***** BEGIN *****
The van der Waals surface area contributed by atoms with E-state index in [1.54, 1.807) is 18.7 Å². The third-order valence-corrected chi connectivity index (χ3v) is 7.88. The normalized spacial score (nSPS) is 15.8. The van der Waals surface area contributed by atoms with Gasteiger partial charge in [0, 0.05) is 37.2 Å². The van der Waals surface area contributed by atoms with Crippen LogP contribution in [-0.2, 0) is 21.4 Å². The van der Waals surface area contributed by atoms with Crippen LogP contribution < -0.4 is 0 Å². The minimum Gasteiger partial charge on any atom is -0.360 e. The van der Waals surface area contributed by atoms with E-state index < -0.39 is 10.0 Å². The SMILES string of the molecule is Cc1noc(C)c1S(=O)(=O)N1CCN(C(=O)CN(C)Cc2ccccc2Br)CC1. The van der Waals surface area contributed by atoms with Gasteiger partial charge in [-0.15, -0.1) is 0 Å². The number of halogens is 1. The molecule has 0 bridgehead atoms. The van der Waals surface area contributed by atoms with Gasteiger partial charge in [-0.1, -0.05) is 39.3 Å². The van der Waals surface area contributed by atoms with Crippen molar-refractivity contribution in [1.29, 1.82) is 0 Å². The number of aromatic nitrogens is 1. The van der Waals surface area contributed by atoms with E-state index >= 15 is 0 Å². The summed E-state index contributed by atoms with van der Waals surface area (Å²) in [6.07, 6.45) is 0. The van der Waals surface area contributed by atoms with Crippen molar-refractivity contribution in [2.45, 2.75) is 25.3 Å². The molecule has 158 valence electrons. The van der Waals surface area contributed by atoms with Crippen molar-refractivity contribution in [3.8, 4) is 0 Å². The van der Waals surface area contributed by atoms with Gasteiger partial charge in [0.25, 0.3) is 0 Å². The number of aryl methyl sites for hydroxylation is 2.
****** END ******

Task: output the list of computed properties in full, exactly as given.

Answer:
The van der Waals surface area contributed by atoms with E-state index in [1.54, 1.807) is 18.7 Å². The third-order valence-corrected chi connectivity index (χ3v) is 7.88. The normalized spacial score (nSPS) is 15.8. The van der Waals surface area contributed by atoms with Gasteiger partial charge in [0, 0.05) is 37.2 Å². The van der Waals surface area contributed by atoms with Crippen LogP contribution in [-0.2, 0) is 21.4 Å². The van der Waals surface area contributed by atoms with Crippen LogP contribution < -0.4 is 0 Å². The minimum Gasteiger partial charge on any atom is -0.360 e. The van der Waals surface area contributed by atoms with E-state index < -0.39 is 10.0 Å². The SMILES string of the molecule is Cc1noc(C)c1S(=O)(=O)N1CCN(C(=O)CN(C)Cc2ccccc2Br)CC1. The van der Waals surface area contributed by atoms with Gasteiger partial charge in [-0.15, -0.1) is 0 Å². The number of halogens is 1. The molecule has 0 bridgehead atoms. The van der Waals surface area contributed by atoms with Gasteiger partial charge in [-0.1, -0.05) is 39.3 Å². The van der Waals surface area contributed by atoms with Crippen molar-refractivity contribution in [1.29, 1.82) is 0 Å². The number of aromatic nitrogens is 1. The van der Waals surface area contributed by atoms with E-state index >= 15 is 0 Å². The summed E-state index contributed by atoms with van der Waals surface area (Å²) in [6.07, 6.45) is 0. The van der Waals surface area contributed by atoms with Crippen molar-refractivity contribution in [2.45, 2.75) is 25.3 Å². The molecule has 158 valence electrons. The van der Waals surface area contributed by atoms with Crippen molar-refractivity contribution in [3.8, 4) is 0 Å². The van der Waals surface area contributed by atoms with Gasteiger partial charge in [0.25, 0.3) is 0 Å². The number of aryl methyl sites for hydroxylation is 2.